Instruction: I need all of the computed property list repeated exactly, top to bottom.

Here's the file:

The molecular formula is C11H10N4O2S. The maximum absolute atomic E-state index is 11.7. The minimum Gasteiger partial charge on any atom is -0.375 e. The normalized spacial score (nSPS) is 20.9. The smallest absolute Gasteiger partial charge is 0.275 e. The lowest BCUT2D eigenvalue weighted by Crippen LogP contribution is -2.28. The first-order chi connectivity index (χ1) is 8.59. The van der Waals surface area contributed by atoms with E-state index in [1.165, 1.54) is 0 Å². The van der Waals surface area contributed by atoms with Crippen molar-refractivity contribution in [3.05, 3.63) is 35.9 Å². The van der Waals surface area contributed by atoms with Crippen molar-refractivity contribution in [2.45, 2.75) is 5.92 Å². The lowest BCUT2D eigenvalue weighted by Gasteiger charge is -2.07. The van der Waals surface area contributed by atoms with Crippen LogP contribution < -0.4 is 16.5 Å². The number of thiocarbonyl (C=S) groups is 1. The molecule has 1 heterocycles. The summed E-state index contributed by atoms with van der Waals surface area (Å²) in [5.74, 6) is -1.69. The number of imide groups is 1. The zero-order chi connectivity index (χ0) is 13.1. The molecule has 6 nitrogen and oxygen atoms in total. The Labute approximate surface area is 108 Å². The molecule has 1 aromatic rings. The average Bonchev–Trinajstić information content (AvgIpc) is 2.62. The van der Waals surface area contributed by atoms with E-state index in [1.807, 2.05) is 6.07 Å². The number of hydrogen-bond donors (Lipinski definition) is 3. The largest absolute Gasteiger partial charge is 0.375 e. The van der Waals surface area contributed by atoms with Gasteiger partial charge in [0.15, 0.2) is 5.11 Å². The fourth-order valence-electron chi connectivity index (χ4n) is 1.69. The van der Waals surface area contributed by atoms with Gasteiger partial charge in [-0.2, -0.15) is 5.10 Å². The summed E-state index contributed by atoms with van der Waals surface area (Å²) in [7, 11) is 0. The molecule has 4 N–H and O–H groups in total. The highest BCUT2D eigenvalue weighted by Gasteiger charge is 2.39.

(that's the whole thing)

The molecular formula is C11H10N4O2S. The maximum absolute atomic E-state index is 11.7. The minimum Gasteiger partial charge on any atom is -0.375 e. The normalized spacial score (nSPS) is 20.9. The smallest absolute Gasteiger partial charge is 0.275 e. The lowest BCUT2D eigenvalue weighted by Crippen LogP contribution is -2.28. The first-order chi connectivity index (χ1) is 8.59. The van der Waals surface area contributed by atoms with E-state index in [1.165, 1.54) is 0 Å². The van der Waals surface area contributed by atoms with Crippen molar-refractivity contribution in [3.05, 3.63) is 35.9 Å². The van der Waals surface area contributed by atoms with Crippen molar-refractivity contribution in [2.45, 2.75) is 5.92 Å². The lowest BCUT2D eigenvalue weighted by Gasteiger charge is -2.07. The van der Waals surface area contributed by atoms with Crippen LogP contribution < -0.4 is 16.5 Å². The number of thiocarbonyl (C=S) groups is 1. The molecule has 1 heterocycles. The summed E-state index contributed by atoms with van der Waals surface area (Å²) in [5.74, 6) is -1.69. The number of imide groups is 1. The zero-order chi connectivity index (χ0) is 13.1. The molecule has 6 nitrogen and oxygen atoms in total. The Labute approximate surface area is 108 Å². The molecule has 1 aromatic rings. The average Bonchev–Trinajstić information content (AvgIpc) is 2.62. The van der Waals surface area contributed by atoms with E-state index in [1.807, 2.05) is 6.07 Å². The number of hydrogen-bond donors (Lipinski definition) is 3. The largest absolute Gasteiger partial charge is 0.375 e. The van der Waals surface area contributed by atoms with Gasteiger partial charge in [0.15, 0.2) is 5.11 Å². The fourth-order valence-electron chi connectivity index (χ4n) is 1.69. The van der Waals surface area contributed by atoms with Gasteiger partial charge in [-0.2, -0.15) is 5.10 Å². The summed E-state index contributed by atoms with van der Waals surface area (Å²) in [7, 11) is 0. The molecule has 4 N–H and O–H groups in total. The highest BCUT2D eigenvalue weighted by Gasteiger charge is 2.39.